• Increases HSA contribution limits, increases catch up contributions, allows reimbursement of OTCs. (2018)
  • Numerous Medicaid reforms.



The AHCA reforms would provide some additional flexibility for large employers by effectively repealing the employer mandate by reducing the penalty to $0. As a result, large employers with 50 or more full time equivalents could redefine their health insurance eligibility criteria and premium contribution levels. Employers would still be required to provide annual reports on the coverage offered to their full time employees; however, it remains to be seen whether employers would continue to have to track employee hours in order to accurately complete these reports. Employers would also be allowed to choose their own cap on health FSA contributions and could contribute more to employee HSAs.


Many of the insurance market reforms implemented by the ACA would continue to apply so group coverage is likely to look similar to what it does today. Small employers purchasing insurance in the small group market may see changes in the policies offered by insurers if the actuarial value requirements are repealed. Note, however, that under the AHCA the cost sharing and deductible limitations would continue to apply.

Other potential changes in the small group market could include a change in the definition of essential health benefits which are currently required to be covered by non-grandfathered policies in the individual and small group market. All plans (including large and self-funded employers) could not impose lifetime or annual limits on essential health benefits. Given the current political environment in Iowa, it is likely Iowa would adopt its own essential health benefit definition. It is also possible Iowa may adopt its own age rating policy which would impact the individual and small group market.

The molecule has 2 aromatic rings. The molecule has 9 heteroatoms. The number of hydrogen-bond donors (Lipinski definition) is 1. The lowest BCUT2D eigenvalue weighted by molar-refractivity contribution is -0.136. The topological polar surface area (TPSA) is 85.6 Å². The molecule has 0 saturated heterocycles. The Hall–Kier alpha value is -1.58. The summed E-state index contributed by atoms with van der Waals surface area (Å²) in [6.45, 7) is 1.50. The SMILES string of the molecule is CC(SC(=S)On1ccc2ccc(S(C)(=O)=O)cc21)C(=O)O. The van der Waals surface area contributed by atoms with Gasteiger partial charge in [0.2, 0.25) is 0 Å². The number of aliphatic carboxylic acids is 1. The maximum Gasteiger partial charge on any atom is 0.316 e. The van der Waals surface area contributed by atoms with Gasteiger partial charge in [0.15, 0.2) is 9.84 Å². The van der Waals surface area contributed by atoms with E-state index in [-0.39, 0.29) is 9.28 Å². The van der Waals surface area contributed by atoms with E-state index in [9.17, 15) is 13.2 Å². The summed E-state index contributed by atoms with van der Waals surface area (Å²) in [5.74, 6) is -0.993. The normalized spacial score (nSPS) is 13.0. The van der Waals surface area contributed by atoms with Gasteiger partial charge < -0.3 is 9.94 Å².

Much of the controversy associated with the AHCA relates to its impact on individuals and the Republican reforms relating to pre-existing conditions and Medicaid. While employers may be inclined not to focus on these issues, they are ultimately important for employers given their impact on the ability to recruit and retain employees.

Iowa employers may face more pressure to offer employees comprehensive coverage even without the employer mandate if the individuals they employ lose Medicaid coverage or the ability to purchase affordable, comprehensive coverage in the individual market. It may also be more difficult for Iowa employers to fill part-time jobs as individuals opt for full-time benefit eligible positions.

Finally, given the AHCA proposals relating to pre-existing conditions, there would be renewed focus on credible coverage certificates given an individual would need proof of continuous coverage without a significant break to avoid higher premiums and health status ratings in the individual insurance market.


While the AHCA still faces significant hurdles, several of its provisions that impact employers, such as repealing the employer mandate and providing greater emphasis on HSAs enjoy widespread support and are likely to end up in final legislation.